Category: Newsworthy Notes

The benefits of massage therapy have long been recognized by people with Parkinson’s disease and Parkinsonisms. Because the diseases’ typically cause muscle stiffness and rigidity, bodywork’s ability to alleviate joint and muscle stiffness makes it a logical choice for management and symptom reduction. A new concept when designing a treatment protocol for the somatic symptoms of Parkinson’s Disease is the rationale that relentlessly increasing stiffness and tremors lead to muscle exhaustion, similar to that found in athletic endeavors. The available oxygen is insufficient for the amount of work the trembling and permanently contracting muscles need in order to stay in good repair. The stresses put on the Parkinson patient's body are similar to stresses endured as the result of sporting activities.

The big difference, however, is that exhausting sporting events are typically followed by long periods of rest and relaxation, whereas the poor musculature of the Parkinson's patient never has any rest period, and hence suffers structural changes which make it palpably different. Specific massage with its manifold effects on the body is, of course, the perfect medium to keep muscles soft and pliable (i.e., in five minutes, the long strokes of Swedish massage carry 10 times the amount of blood to the massaged muscle as arrives naturally during a 15-minute rest). The effect is most noticeable where there is a lot of cleansing and nourishing going on, as is in the case of the Parkinson's patient who is in the clutches of a nervous system gone haywire. The effect on the release of neurotransmitters by massage is likewise enormous and may be responsible for the production of endorphins with their calming influence. This can help with feelings of anxiety, depression and hopelessness.

From extensive experience amongst therapists, massage also seems to enhance the utilization of various L-dopa combinations that are being used with good success. If this is born out through careful research, then massage could really become an important factor in the treatment protocol, as it could conceivably prolong the overall effectiveness of medications for years beyond their present usefulness. Just imagine adding years of useful life to people who now feel doomed by their diagnosis and their failing bodies. According to a 2002 study conducted by the Touch Research Institute at the University of Miami, along with staff from the university’s neurology department and Duke University’s pharmacology department, Parkinson’s disease symptoms are reduced by massage therapy. In this study, the group of adults with Parkinson’s disease who received two massages a week for five weeks experienced improved daily functioning, increased quality of sleep and decreased stress-hormone levels. The study’s authors reported, “These findings suggest that massage therapy enhances functioning in progressive or degenerative central nervous system disorders or conditions.” All modalities report improvement in function, from the reduction of rigidity and improvement of sleep, to the reduction of tremor and increase of daily activity stamina. Physical manipulation of the musculoskeletal system an ideal Parkinsonism management component.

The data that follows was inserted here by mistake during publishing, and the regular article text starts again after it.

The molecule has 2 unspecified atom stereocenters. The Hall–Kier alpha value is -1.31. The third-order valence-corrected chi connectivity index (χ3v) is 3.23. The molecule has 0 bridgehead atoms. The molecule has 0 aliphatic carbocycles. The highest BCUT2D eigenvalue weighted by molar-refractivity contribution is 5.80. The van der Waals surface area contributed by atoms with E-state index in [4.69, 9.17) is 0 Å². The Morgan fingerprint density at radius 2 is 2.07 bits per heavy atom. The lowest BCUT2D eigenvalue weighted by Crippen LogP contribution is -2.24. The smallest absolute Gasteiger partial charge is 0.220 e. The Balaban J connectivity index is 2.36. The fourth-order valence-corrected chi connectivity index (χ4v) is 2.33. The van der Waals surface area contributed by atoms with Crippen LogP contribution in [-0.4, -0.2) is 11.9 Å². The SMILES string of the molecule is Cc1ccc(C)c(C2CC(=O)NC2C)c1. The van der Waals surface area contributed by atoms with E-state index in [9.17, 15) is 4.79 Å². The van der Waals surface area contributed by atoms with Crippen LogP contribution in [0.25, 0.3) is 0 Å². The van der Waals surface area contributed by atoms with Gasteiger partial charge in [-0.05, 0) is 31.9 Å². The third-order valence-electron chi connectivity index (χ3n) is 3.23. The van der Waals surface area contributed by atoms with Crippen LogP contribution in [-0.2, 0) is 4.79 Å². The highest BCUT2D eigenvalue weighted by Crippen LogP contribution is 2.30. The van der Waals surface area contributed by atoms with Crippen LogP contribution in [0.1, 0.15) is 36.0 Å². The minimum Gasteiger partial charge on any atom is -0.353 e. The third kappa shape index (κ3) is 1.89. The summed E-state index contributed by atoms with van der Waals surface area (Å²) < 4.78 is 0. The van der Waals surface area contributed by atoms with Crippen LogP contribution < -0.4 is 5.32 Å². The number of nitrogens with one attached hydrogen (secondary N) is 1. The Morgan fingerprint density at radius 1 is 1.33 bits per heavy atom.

Louise Evans is the Founder of Mot’us, she is a Primary Health and Wellbeing Consultant, Exercise and Bodywork Rehabilitation Specialist. Mot’us Floatation and Wellness Center has just joined the PRO WELLNESS VILLAGE. Please check out their bio, video and contact information under the category of Massage. 

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Parkinson's Resource Organization
74785 Highway 111
Suite 208
Indian Wells, CA 92210

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Updated: August 16, 2017